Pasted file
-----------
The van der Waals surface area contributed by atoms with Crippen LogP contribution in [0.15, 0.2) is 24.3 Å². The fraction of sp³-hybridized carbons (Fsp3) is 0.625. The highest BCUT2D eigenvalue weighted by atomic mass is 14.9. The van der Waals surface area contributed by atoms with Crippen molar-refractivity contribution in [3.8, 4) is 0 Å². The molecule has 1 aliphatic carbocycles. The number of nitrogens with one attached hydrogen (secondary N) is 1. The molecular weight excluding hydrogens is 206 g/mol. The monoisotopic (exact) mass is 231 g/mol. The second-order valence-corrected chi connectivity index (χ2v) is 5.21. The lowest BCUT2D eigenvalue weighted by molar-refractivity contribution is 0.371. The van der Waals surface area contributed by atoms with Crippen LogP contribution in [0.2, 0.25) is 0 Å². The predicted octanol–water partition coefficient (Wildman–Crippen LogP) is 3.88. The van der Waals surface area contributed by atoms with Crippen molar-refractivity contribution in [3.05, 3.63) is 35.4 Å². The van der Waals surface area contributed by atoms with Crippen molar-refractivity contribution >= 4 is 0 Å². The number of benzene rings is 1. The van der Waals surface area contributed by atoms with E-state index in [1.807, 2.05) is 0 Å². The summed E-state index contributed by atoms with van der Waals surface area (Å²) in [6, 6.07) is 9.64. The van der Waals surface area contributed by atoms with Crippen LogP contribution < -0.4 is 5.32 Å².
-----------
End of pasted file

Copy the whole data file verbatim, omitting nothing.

The van der Waals surface area contributed by atoms with Crippen LogP contribution in [0.15, 0.2) is 24.3 Å². The fraction of sp³-hybridized carbons (Fsp3) is 0.625. The highest BCUT2D eigenvalue weighted by atomic mass is 14.9. The van der Waals surface area contributed by atoms with Crippen molar-refractivity contribution in [3.8, 4) is 0 Å². The molecule has 1 aliphatic carbocycles. The number of nitrogens with one attached hydrogen (secondary N) is 1. The molecular weight excluding hydrogens is 206 g/mol. The monoisotopic (exact) mass is 231 g/mol. The second-order valence-corrected chi connectivity index (χ2v) is 5.21. The lowest BCUT2D eigenvalue weighted by molar-refractivity contribution is 0.371. The van der Waals surface area contributed by atoms with Crippen LogP contribution in [0.2, 0.25) is 0 Å². The predicted octanol–water partition coefficient (Wildman–Crippen LogP) is 3.88. The van der Waals surface area contributed by atoms with Crippen molar-refractivity contribution in [3.05, 3.63) is 35.4 Å². The van der Waals surface area contributed by atoms with Crippen molar-refractivity contribution >= 4 is 0 Å². The number of benzene rings is 1. The van der Waals surface area contributed by atoms with E-state index in [1.807, 2.05) is 0 Å². The summed E-state index contributed by atoms with van der Waals surface area (Å²) in [6, 6.07) is 9.64. The van der Waals surface area contributed by atoms with Crippen LogP contribution < -0.4 is 5.32 Å².